In this early stage of presidential politics and buzz-making for the 2008 presidential election, two names currently blot out all others. Or, at the very least, they would seem to frame the debate and will have to be willfully shoved aside to create a new picture.
Therefore, I don’t think it’s too early to ask if the hypothetical presidential match-up of Sen. John McCain (R – Arizona) versus Sen. Hillary Clinton (D – New York) is a foregone conclusion.
Personally, I don’t think it’s foregone – at least not yet. But major ripples in the political waters will have to take place to enter other names into the debate. Of course, Howard Dean was hardly known by most people until he screamed (if you’ll pardon with the term) out of obscurity and into the foregone category of Democratic politics in 2003 and early 2004. Then, he slipped back into the pack before finally installing himself as Chairman of the Democratic National Committee.
Keep an eye on McCain and Clinton, and you’ll get to see some fascinating dynamics at work. McCain is now tacking right as he knows he is wildly popular with independents and even many Democrats. After outraging some conservatives via his leadership role in the Gang of 14 compromise on filibusters and averting the “nuclear option,” John McCain is now talking tough on Supreme Court nominations. As primary season approaches, I’ve no doubt we’ll hear much about McCain’s longstanding anti-abortion position as well.
Hillary Clinton, on the other hand, has been staking out middle ground for a number of months now. Taking a page from her husband’s political playbook, she recently spoke out against sexual and violent content in video games. She also received a great deal of publicity for softening her stance on the abortion issue. It was exactly these sorts of Small Government initiatives that assisted Bill Clinton to a two-term presidency.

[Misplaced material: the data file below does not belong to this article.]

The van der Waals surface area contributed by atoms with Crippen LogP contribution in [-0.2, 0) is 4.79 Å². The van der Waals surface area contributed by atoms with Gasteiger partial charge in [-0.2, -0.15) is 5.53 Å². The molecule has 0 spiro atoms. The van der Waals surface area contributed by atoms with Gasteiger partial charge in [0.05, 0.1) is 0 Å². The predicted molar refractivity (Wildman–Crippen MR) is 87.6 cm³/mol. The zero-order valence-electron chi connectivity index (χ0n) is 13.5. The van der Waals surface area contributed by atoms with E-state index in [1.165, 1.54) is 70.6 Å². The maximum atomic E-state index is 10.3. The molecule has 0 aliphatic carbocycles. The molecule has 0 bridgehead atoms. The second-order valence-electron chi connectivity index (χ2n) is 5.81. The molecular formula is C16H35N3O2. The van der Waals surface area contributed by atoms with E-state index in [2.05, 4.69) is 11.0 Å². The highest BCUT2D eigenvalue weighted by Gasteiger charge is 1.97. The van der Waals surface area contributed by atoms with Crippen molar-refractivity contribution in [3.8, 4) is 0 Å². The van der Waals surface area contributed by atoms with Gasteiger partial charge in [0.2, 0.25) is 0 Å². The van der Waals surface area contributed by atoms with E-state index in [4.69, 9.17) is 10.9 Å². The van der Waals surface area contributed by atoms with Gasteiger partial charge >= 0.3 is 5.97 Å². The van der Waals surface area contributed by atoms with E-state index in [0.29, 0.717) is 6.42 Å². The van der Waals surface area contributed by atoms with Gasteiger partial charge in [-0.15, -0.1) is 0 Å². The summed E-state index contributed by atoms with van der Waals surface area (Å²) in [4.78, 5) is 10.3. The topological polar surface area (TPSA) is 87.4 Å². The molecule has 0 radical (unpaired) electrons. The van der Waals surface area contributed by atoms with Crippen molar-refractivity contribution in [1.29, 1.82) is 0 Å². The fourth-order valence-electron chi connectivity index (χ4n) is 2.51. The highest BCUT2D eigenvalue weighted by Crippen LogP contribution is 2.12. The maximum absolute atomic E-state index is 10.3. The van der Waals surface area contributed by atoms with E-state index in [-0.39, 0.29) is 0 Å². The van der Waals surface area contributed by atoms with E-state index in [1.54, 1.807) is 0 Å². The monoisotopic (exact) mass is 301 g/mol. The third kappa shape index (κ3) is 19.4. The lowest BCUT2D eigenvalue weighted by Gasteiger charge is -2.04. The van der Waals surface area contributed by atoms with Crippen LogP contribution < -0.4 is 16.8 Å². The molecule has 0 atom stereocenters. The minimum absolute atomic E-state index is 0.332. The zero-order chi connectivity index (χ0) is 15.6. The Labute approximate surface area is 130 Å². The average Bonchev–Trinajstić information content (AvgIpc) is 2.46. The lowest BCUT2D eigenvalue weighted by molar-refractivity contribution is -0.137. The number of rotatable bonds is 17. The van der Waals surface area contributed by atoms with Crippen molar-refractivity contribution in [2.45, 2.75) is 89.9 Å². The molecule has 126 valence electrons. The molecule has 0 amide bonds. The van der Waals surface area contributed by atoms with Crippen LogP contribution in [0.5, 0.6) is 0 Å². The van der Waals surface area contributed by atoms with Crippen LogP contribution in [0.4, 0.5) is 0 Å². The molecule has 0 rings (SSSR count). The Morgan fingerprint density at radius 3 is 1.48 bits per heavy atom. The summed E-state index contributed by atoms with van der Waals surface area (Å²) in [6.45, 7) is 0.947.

So, can a politician in either party knock one of these potential and likely candidates off before momentum (see: Big Mo and John Kerry’s whirlwind 2004 primary campaign) sweeps them right into the ’08 conventions?
For McCain, the challenge will likely come from the right. The only moderate candidate with the name recognition and firepower to take the Vietnam War hero on is former New York City mayor Rudy Giuliani. The Achilles heel may well be Rudy’s pro-choice position on abortion, which could well kill him among the social conservatives who vote heavily in the GOP primaries. That said, McCain is no favorite of the far-right as well. That’s why a strong social conservative and/or neo-con is the best bet to overtake John McCain.